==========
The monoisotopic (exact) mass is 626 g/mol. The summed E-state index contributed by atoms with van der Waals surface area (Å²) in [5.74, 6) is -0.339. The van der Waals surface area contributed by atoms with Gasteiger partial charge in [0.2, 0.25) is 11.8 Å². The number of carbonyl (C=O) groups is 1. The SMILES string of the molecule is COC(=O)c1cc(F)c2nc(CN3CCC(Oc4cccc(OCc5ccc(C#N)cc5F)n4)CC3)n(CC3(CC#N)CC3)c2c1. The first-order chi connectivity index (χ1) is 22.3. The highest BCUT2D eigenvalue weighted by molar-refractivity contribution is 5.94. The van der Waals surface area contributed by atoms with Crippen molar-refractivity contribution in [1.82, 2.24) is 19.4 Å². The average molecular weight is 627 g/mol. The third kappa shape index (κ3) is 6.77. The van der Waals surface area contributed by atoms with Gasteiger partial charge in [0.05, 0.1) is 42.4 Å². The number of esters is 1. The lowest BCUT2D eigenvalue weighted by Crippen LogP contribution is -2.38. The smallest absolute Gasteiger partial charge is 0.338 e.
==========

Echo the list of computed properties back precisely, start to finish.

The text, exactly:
The monoisotopic (exact) mass is 626 g/mol. The summed E-state index contributed by atoms with van der Waals surface area (Å²) in [5.74, 6) is -0.339. The van der Waals surface area contributed by atoms with Gasteiger partial charge in [0.2, 0.25) is 11.8 Å². The number of carbonyl (C=O) groups is 1. The SMILES string of the molecule is COC(=O)c1cc(F)c2nc(CN3CCC(Oc4cccc(OCc5ccc(C#N)cc5F)n4)CC3)n(CC3(CC#N)CC3)c2c1. The first-order chi connectivity index (χ1) is 22.3. The highest BCUT2D eigenvalue weighted by molar-refractivity contribution is 5.94. The van der Waals surface area contributed by atoms with Crippen molar-refractivity contribution in [1.82, 2.24) is 19.4 Å². The average molecular weight is 627 g/mol. The third kappa shape index (κ3) is 6.77. The van der Waals surface area contributed by atoms with Gasteiger partial charge in [0.05, 0.1) is 42.4 Å². The number of esters is 1. The lowest BCUT2D eigenvalue weighted by Crippen LogP contribution is -2.38. The smallest absolute Gasteiger partial charge is 0.338 e.